MIDDLE EAST -- September 3, 2010 at 11:30 AM ET
Gwen's Take: Middle East Peace Talks Then and Now
"A great moment of opportunity," she said.
"There's a lot of skepticism out there," he said. "But I think there is ground to be hopeful."
She was Madeleine Albright, a Democrat and former secretary of state. He was Stephen Hadley, who served as national security adviser in George W. Bush's second term. On the PBS NewsHour this week, they were in lockstep on one of the most stubbornly contentious conflicts of our time: Middle East peace.
After watching and covering the on-again, off-again effort to find middle ground between Israelis and Palestinians for decades, it is not completely crazy to be skeptical of the prospects for actual peace.
I was one of the hundreds standing on the White House south lawn on Sept. 13, 1993, when President Clinton nudged Yitzhak Rabin and Yasser Arafat into a tentative handshake to seal the Oslo Accords. You could feel the history in the air.
Two years later, the same two men shook hands once again, this time under the chandeliers in the White House East Room. They'd amended the deal they were signing just minutes before in pen and ink. Once again there was applause.
But less than two months later, Rabin was assassinated, sending the peace talks back onto their regrettably familiar cycle of diplomatic frustration. From Camp David to Annapolis; from Aqaba to Madrid to Sharm el-Sheik, the peace talks have bounced to and fro across the Atlantic.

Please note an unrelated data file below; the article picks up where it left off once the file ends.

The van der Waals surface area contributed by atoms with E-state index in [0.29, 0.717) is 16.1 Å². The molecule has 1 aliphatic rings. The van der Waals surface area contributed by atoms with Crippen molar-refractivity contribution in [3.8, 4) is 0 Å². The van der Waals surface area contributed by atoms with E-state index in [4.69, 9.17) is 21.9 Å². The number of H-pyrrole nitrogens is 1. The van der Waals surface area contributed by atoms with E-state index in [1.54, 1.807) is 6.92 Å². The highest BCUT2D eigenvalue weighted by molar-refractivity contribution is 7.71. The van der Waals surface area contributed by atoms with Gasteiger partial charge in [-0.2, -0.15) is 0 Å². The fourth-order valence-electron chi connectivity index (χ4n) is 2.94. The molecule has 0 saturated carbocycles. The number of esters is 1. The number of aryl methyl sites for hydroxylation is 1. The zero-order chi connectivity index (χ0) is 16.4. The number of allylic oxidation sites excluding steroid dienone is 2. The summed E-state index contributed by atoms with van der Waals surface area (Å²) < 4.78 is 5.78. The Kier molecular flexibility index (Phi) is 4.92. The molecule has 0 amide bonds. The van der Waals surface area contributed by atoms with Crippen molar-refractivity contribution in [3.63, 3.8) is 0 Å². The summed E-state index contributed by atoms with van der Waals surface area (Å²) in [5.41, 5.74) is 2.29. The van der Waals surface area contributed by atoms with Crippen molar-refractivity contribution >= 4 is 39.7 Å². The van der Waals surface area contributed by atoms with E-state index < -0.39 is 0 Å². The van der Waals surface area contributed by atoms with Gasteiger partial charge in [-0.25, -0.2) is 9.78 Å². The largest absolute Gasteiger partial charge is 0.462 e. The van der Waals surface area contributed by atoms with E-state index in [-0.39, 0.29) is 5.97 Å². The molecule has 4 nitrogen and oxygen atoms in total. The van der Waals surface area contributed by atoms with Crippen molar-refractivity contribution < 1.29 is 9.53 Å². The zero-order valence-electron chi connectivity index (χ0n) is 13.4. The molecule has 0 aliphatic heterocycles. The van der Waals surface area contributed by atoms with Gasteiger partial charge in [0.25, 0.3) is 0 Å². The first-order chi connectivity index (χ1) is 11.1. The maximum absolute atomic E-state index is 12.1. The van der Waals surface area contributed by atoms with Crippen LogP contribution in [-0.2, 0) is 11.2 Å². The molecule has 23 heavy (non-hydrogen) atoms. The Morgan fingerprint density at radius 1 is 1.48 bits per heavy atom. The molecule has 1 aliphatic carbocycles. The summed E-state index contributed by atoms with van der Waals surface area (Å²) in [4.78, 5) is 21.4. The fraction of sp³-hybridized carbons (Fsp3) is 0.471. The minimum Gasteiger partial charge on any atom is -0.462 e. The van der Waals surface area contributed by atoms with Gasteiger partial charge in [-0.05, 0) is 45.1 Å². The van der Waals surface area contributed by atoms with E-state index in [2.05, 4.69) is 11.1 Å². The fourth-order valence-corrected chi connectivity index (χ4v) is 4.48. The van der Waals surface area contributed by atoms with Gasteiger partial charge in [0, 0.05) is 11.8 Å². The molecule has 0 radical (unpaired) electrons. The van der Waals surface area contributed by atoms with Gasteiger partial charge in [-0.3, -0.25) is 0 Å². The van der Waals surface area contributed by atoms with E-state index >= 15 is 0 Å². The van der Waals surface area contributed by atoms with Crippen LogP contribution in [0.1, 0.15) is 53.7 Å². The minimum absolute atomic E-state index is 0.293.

The arguments vary only a little - two-state solutions, Palestinian right of return, settlements in Gaza, dividing Jerusalem.
But efforts at Middle East peace do seem to be something that makes allies of normally warring parties in this country at least. As Albright and Hadley demonstrated on the NewsHour, American presidents and their lieutenants seem unable to turn away from the prospect for peace -- no matter which party they swear allegiance to.
Still, it is Mr. Obama -- like so many chief executives before him -- who must, in Albright's words, be "the closer."
"In the end of the day," Hadley agreed, "Middle East peace is presidential business." Good thing the president does not have anything else on his plate these days.
But he may have taken some heart in Israeli Prime Minister Benjamin Netanyahu's words to Palestinian President Mahmoud Abbas this week. "I see in you a partner for peace," the Israeli leader said. "Together we can lead our people to a historic future that can put an end to claims and to conflict."
It's what Yasser Arafat called "the peace of the brave." Arafat, who died in 2004, said that in 1995.
Gwen's Take is cross-posted with the Washington Week website. Friday's Washington Week roundtable will assess how the Obama administration is trying to "turn the page" from Iraq to a slew of other domestic and foreign policy issues.